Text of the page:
Unemployment in Malaysia is rising, the latest data released by the Statistics Department show.
The obvious correlation to the rise in the jobless rate, which in Malaysia is counted as those who are unemployed but remain actively looking for a job, is the slower pace of economic growth.
The economy, up until the second quarter ended June 30, has slowed for five quarters in a row with weak exports the main drag on growth.
Although private consumption and investments supported the economy in the second quarter, economists are not very confident that this will drive growth in the coming quarters without supportive government policies and improvement in overseas consumer demand.
This will have implications for jobs and the economy.
There could be reason for short-term cheer with data exceeding expectations, as August trade data released yesterday show but there are indications that downside risks remain.
Positive sentiments as reflected in the Malaysian Institute of Economic Research’s (Mier) business conditions index, which is now above the 100-point threshold, indicating that businesses’ confidence levels are up, can just as easily dissipate.
Consumers do not share the same sentiments as businesses, as the Mier’s consumer sentiments index show.
Although rising steadily since the beginning of the year, the index is still below the 100-point threshold, largely reflecting benign inflation and the fading impact of the goods and services tax implemented last year.
Standard Chartered plc Asean economic research head Edward Lee says private consumption growth momentum will not be sustainable because of the weak labour-market conditions.
Besides the higher unemployment rate, weak wage- and job-growth together with the slowdown in the property market and financial-market volatility to also affect spending sentiment.
Lee, who expects the economy to grow 3.8% this year compared to the official estimates of 4% to 4.5%, adds that the weakening labour market will be a drag on economic growth.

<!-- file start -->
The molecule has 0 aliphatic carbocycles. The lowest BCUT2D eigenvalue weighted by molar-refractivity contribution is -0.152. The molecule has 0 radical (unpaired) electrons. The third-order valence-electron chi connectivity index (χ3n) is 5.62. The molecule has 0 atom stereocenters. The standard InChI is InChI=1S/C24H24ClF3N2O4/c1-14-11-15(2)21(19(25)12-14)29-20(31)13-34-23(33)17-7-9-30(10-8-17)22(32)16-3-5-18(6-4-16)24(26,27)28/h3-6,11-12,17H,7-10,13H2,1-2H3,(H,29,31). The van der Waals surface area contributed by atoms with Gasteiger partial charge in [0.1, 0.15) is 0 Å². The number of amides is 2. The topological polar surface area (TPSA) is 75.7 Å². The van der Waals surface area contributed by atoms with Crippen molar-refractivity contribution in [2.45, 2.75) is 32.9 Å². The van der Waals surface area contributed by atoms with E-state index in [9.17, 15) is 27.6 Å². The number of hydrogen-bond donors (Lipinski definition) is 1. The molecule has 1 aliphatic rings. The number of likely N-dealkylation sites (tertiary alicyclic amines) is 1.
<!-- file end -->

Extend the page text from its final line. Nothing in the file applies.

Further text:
“Private consumption will be key to achieving this target, and we think it may come in weaker than the central bank expects due to weaker labour-market conditions.
“We will therefore monitor consumption metrics closely over the next few months,” he says.
Cautious consumer sentiment largely reflects the state of the job market and high household debt.
Data from Bank Negara and the Nikkei Malaysia manufacturing purchasing managers index (PMI) compiled by IHS Markit Ltd paint a bleaker picture.
While the September Nikkei Malaysia manufacturing PMI, which was released at the end of last month saw an improvement from August, it is still below the 50-point threshold, indicating that the manufacturing sector is still contracting.
But what is interesting is the press statement following the release of the August data, in which IHS Markit economist Amy Brownbill says the Malaysian manufacturing sector saw a sharper deterioration in operating conditions underpinned by quicker declines in output, new orders and employment with the rate of job shedding the fastest in over three years.
The August PMI report noted that firms cut back on payroll numbers as part of efforts to make cost savings.
Bank Negara report
A Bank Negara report also showed that labour market conditions have become challenging, with the recent high unemployment rates coinciding with lower job vacancies available per active job seekers.
AllianceDBS Research chief economist Manokaran Mottain said in a report released last week that while the manufacturing sector was shedding jobs, selected services subsectors has added headcount and could be cushioning job losses in the manufacturing sector.
More than half of the workforce are employed in the services sector with the manufacturing sector employing about 16%.
Further evidence of the deteriorating conditions in the job market comes from the Employees’ Provident Fund (EPF).
Manokaran says the monthly contribution value growth rate from the EPF’s members have moderated, signalling weak wage growth in recent years.
This also mirrors the slowdown in the economy over the past few quarters as businesses will not give higher increments or pay out bonuses.
Manokaran says based on trend-growth estimates, seasonally and inflation adjusted monthly EPF contribution growth has tapered to 2.7% in February on a year-on-year basis before the voluntary employees contribution rate reduction effective in March, down from around 10% growth in 2011.
He noted that while average household income grew 9.6% per annum between 2012 and 2014 in inflation adjusted terms based on the Statistics Department’s household income survey, this was largely propped up by government cash transfers (Bantuan Rakyat 1Malaysia payments) to the bottom 40% of earners.
“On average, given that 65% of household income is from paid employment, signs of wages growth moderation could weigh on household income growth going forward,” Manokaran says.
He adds that the state of labour market and income growth are among the key underlying factors in assessing the state of economic growth outlook.
Earlier this week, the World Bank slashed its growth forecast for Malaysia from 2016 to 2018 on the weak exports and commodity-price outlook. Its chief economist for the East Asia and Pacific Region, Sudhir Shetty, says despite the region’s favourable prospects, growth is vulnerable to a sharp global financial tightening, a further slowdown in world growth or a faster-than-anticipated slowdown in China.